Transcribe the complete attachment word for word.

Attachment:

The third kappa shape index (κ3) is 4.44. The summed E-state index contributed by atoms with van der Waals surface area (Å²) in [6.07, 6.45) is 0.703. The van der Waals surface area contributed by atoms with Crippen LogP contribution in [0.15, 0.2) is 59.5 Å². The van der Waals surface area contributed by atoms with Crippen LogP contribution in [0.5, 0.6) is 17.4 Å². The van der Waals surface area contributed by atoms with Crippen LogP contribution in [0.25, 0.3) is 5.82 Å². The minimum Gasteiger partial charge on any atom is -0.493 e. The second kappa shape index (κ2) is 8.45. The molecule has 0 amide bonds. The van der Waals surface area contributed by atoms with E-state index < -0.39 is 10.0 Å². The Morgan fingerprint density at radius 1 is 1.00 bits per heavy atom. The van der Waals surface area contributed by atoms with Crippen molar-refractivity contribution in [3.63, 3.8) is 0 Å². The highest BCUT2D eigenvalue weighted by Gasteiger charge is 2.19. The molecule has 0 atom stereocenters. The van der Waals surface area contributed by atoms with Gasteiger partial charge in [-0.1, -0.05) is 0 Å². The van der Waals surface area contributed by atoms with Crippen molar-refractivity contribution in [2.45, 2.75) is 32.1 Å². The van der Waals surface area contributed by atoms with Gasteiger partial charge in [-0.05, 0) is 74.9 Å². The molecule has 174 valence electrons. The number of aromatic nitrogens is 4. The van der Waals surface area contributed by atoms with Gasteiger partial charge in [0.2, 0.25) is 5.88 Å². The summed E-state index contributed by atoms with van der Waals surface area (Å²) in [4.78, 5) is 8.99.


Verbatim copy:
The third kappa shape index (κ3) is 4.44. The summed E-state index contributed by atoms with van der Waals surface area (Å²) in [6.07, 6.45) is 0.703. The van der Waals surface area contributed by atoms with Crippen LogP contribution in [0.15, 0.2) is 59.5 Å². The van der Waals surface area contributed by atoms with Crippen LogP contribution in [0.5, 0.6) is 17.4 Å². The van der Waals surface area contributed by atoms with Crippen LogP contribution in [0.25, 0.3) is 5.82 Å². The minimum Gasteiger partial charge on any atom is -0.493 e. The second kappa shape index (κ2) is 8.45. The molecule has 0 amide bonds. The van der Waals surface area contributed by atoms with E-state index < -0.39 is 10.0 Å². The Morgan fingerprint density at radius 1 is 1.00 bits per heavy atom. The van der Waals surface area contributed by atoms with Crippen molar-refractivity contribution in [3.63, 3.8) is 0 Å². The highest BCUT2D eigenvalue weighted by Gasteiger charge is 2.19. The molecule has 0 atom stereocenters. The van der Waals surface area contributed by atoms with Gasteiger partial charge in [-0.1, -0.05) is 0 Å². The van der Waals surface area contributed by atoms with Crippen molar-refractivity contribution in [2.45, 2.75) is 32.1 Å². The van der Waals surface area contributed by atoms with Gasteiger partial charge in [-0.05, 0) is 74.9 Å². The molecule has 174 valence electrons. The number of aromatic nitrogens is 4. The van der Waals surface area contributed by atoms with Gasteiger partial charge in [0.2, 0.25) is 5.88 Å². The summed E-state index contributed by atoms with van der Waals surface area (Å²) in [4.78, 5) is 8.99.